The Pirate Bay was the world's largest torrent site; feeding millions of users downloading legally obtained and illegally infringed works. It was the latter that cause the admins’ home nation of Sweden to drop the hammer and announce conspiracy charges and other charges against the feisty pirates. The parties involved included Peter “brokep” Sunde Kolmisoppi, Gottfrid “anakata” Svartholm, Fredrik “TiAMO” Neij, as well as Carl Lundström, who hosted the site via his company, Rix Telecom.
The groups once had dreams of founding their own country, but the proud pirates fell, facing the legal fight of their lives. From telling the lawyers of the International Federation of the Phonographic Industry (IFPI) who were assisting Swedish authorities to "go screw themselves" to releasing intriguing figures that 80 percent of their torrents were legal, the pirates put up a spirited fight indeed. For a time, it seemed they had the prosecution on the ropes -- they had to alter their charges against the group, faced with difficulty proving their current case.
However, in the end it was not enough, and the Stockholm district court found the four pirates guilty of assisting copyright infringement sending them to a year of hard time in jail. To add insult to injury, the court also ordered them to give up their bounty, ordering SEK 30 million ($3.59M USD) in damages.
The three week trial concluded with a somewhat surprising victory for the prosecution. The verdict stated that the Pirate Bay leadership was guilty of "promoting other people's infringements of copyright laws."
The Swedish officials have discovered that their plans to place the feisty group behind bars might be put on hold though, as the group plans an appeal. The Pirate Bay states, "This will not be the final decision, only the first before the losing party will appeal. It will have no real effect on anything besides setting the tone for the debate."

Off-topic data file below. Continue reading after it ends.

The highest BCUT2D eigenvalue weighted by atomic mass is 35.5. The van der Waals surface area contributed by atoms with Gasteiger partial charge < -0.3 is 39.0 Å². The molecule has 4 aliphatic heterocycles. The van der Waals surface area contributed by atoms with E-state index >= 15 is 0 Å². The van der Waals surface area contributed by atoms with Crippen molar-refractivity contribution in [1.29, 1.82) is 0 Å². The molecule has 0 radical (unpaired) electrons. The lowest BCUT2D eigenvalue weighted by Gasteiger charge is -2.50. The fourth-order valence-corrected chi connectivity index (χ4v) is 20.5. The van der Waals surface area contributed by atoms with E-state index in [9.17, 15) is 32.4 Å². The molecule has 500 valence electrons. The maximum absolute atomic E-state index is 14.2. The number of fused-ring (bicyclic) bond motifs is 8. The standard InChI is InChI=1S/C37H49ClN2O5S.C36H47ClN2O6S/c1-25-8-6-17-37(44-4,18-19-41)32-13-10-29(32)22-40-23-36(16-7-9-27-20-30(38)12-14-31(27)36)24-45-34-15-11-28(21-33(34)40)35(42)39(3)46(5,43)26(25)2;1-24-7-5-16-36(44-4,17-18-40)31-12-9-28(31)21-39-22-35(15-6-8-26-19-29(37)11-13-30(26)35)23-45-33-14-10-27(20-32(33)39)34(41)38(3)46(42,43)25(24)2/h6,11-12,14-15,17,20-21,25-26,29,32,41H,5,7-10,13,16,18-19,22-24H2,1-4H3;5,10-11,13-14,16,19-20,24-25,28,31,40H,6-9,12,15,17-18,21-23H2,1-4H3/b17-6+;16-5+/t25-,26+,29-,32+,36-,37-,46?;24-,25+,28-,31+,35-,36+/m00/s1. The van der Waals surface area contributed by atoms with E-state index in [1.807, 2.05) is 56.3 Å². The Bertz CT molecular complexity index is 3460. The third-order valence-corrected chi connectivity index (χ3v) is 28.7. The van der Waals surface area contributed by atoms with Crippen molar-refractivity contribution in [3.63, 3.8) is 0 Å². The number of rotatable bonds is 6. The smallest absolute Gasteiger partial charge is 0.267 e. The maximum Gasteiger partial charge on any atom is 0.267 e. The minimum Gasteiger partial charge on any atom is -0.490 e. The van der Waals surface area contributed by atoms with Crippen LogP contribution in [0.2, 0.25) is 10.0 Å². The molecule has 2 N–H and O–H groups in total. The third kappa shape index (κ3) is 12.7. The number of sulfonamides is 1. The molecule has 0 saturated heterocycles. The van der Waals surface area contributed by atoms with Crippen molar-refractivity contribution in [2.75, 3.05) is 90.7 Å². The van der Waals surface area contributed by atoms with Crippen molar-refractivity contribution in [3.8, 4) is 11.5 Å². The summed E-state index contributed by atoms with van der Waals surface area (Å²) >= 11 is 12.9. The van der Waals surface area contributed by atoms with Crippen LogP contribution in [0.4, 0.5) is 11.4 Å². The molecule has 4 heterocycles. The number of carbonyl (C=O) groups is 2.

Mr. Kolmisoppi (brokep) twittered this morning urging Pirate Bay fans to stay calm, and noted that there would be no interruption in their service or their fight against the charges. He wrote, "Nothing will happen to TPB, us personally or file-sharing whatsoever."
The leadership held a special press conference for the media at the Museum of Technology in Stockholm, Sweden. At the conference were Rasmus Fleischer of Piratbyrån, Sara Sajjad of Piratbyrån, Gottfrid Svartholm Warg (aka Anakata), Peter Sunde (aka Brokep) and Magnus Eriksson of Piratbyrån. Fredrik Neij (TiAMO) and the fourth defendant Carl Lundström were not in attendance.
A defiant Mr. Warg challenged Sweden's leadership to try to stop the site, stating, "What are they going to do? They have already failed to take the site down once. Let them fail again. It has its own life without us."
As to the order to surrender his supposed bounty, he states, "I already have more debt in Sweden than I will ever be able to pay off. I don’t even live here. They are welcome to send me a bill. I will frame it and put it on the wall."
Asked if he viewed his campaign as fight for technology, Mr. Kolmisoppi responded, "I think it is something in between actually. We have a personal liability for this, we have a personal risk which has some impact on our feelings. But definitely it’s not defending the technology, it’s more like defending the idea of the technology and that’s probably the most important thing in this case - the political aspect of letting the technology be free and not controlled by an entity which doesn’t like technology."
quote: Good news for anyone who actually cares about artists. The PirateBay idiots try to say it about freedom or some nonsense, but everyone knows it's about getting something for free. "I deserve to watch all the movies and hear all the music I want without paying for it!" I'm glad the court saw through their PR-friendly but ultimately baseless arguments. If people actually abided by Fair Use, instead of hiding behind it to justify stealing copyrighted works, then the media industries would not have to implement DRM schemes.